Northwest Arkansas has, in my opinion, not received its due attention from historians. Several major military campaigns took place in that hilly section of the state, in particular those leading to Pea Ridge and Prairie Grove. And for those of us interested in Southern Unionism, there was a strong movement in that portion of the state… so strong that several regiments were recruited. The 2nd Arkansas Cavalry (Union) served in Brigadier-General John Sanborn’s brigade and saw action across Missouri as that command chased Major-General Sterling Price in the fall of 1864. During that same time, the 1st Arkansas Cavalry (Union), under Colonel M. La Rue Harrison, maintained posts in Northeast Arkansas, using Fayetteville as a base of operations.
Fayetteville was a waystop on the Old Wire Road (prior to the telegraph, the Military Road between St. Louis and Fort Smith ran through Fayetteville) between Jefferson City and Little Rock. As one of the few roads leading into the Boston Mountains, this waystop made Fayetteville an important objective. In addition to military activity during the two campaigns mentioned above, the Confederates made an attack on the town in April 1863. So Fayetteville had seen its share of action. In the fall of 1864, it would see more.
Confederate Major Buck Brown and Colonel William H. Brooks operated in Northwestern Arkansas with around 1,500 men. Harrison reported,
These bands during the summer have given Union citizens great annoyance, constantly plundering and driving them from their homes, until the rebel rule in the surrounding country has been for a time almost complete.
However, against the Federal garrison, Brown and Brooks had not done much, save cutting of telegraph lines and harassment of foraging parties. While Price’s men were marching through Missouri, those Confederate forces attempted some diversions, as Harrison recalled:
Since the commencement of Price’s raid these desperadoes had become more bold and seriously threatened for some time the post of Fayetteville and the Government supply trains. On the 20th of October, while I was passing with a train through Benton County from Cassville, Mo., with an escort of 170 men, I met and attacked 600 men under Buck Brown, who was awaiting my approach. The engagement lasted for over two hours, when the rebels were routed in confusion, with a loss of several killed and wounded. Before my arrival I learned that Brooks, with 800 men, was lying in ambush at Fitzgerald Mountain, and at midnight passed around his camp, leaving it five miles on my left, and arrived in safety with my train at 1 p.m. on the 25th. Brooks then invested the town of Fayetteville with his forces, expecting thereby to starve the garrison into submission, but in this he was deceived. By reducing my issues to seven ounces of bread per day I found that my stores would hold out for twenty days, and felt assured that ere that was exhausted assistance would come. My only trouble was forage. It was impossible to send out my train without the most imminent danger of its capture. I therefore procured gunny-sacks for each teamster and mounted man, and watching the safest opportunities sent out my men as often as possible under an experienced officer.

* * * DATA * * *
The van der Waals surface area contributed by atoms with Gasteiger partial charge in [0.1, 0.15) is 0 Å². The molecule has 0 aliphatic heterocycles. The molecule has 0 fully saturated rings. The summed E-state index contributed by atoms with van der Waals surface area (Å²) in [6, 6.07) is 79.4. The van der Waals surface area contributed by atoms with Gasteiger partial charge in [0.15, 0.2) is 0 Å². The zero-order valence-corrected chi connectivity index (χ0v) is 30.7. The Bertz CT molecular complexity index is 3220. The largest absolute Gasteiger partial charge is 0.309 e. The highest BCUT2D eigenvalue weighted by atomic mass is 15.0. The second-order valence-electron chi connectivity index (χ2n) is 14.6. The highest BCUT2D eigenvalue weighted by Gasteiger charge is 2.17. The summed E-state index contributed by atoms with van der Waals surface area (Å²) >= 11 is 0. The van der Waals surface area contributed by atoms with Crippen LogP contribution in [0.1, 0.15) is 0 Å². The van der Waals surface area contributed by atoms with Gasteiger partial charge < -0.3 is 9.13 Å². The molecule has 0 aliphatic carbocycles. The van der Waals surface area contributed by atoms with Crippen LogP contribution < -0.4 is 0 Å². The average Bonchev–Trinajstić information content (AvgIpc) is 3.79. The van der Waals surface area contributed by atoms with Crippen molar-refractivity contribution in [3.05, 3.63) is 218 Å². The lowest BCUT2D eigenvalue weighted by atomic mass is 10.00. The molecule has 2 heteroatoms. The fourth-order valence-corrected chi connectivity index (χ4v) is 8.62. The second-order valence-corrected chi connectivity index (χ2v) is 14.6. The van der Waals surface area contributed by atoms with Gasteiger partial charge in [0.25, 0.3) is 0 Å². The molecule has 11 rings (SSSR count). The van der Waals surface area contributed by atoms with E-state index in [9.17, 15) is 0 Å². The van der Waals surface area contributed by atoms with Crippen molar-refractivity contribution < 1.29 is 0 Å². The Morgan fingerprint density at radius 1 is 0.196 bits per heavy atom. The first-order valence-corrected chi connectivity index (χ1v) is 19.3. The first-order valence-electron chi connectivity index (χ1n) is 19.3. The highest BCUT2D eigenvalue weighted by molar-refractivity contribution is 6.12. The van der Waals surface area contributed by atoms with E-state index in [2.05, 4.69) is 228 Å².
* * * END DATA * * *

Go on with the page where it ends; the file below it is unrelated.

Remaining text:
For just over two weeks, Fayetteville was under a state of siege … loosely defined. There was a sharp engagement on October 27 involving 500 of Brown’s Confederates an a foraging party sent out of Fayetteville. Then on October 28, the Confederates mounted a direct attack on the town, suffering nearly fifty casualties while inflicting only seven on the Federals.
The situation came to a head on November 3. From the Cane Hill area, Price dispatched Major-General James Fagan and the remainder of his division to reinforce Brown and Brooks. Harrison detected this move, but there was little he could do but brace:
Price detached Fagan with 5,200 men and two pieces of artillery, which force was joined on the march by 1,500 men under Brooks and Brown. They attacked my pickets and commenced bombarding the town with all their boasted chivalry, not giving me the least time to remove families (mostly their own at that) nor demanding a surrender. The bombardment was kept up with one 6-pounder rifled gun and one 12-pounder field howitzer until nearly sunset. Three times the order was given to charge the works, but each time the men on coming within range of my rifles shrank from the assault and fled to a safe position. At sunset the retreat of the enemy commenced and was continued during the whole night by divers routes, the majority, with the artillery, returning to Cane Hill; at sunrise on the 4th instant only about 600 remained to cover the retreat. By the admissions of the enemy and reports from prisoners their loss in killed, wounded, and prisoners was about 100 (over 75 being killed and wounded). My loss was 9 wounded–1 mortally, 8 slightly. The strength of my command during the engagement was 958 volunteers and 170 militia; total. 1,128.
Major-General Samuel Curtis’ Army of the Border arrived after that and Harrison’s command joined the pursuit of Price.
Though not a major action by any definition, this Second (or was it Third?) Battle of Fayetteville featured Arkansans fighting Arkansans. Beyond that, was there ever a larger battle in which a force predominantly composed of Southern Unionists fought a regular Confederate force, as on November 3, 1864?
(Citations from OR, Series I, Volume 43, Part I, Serial 83, pages 398-400.)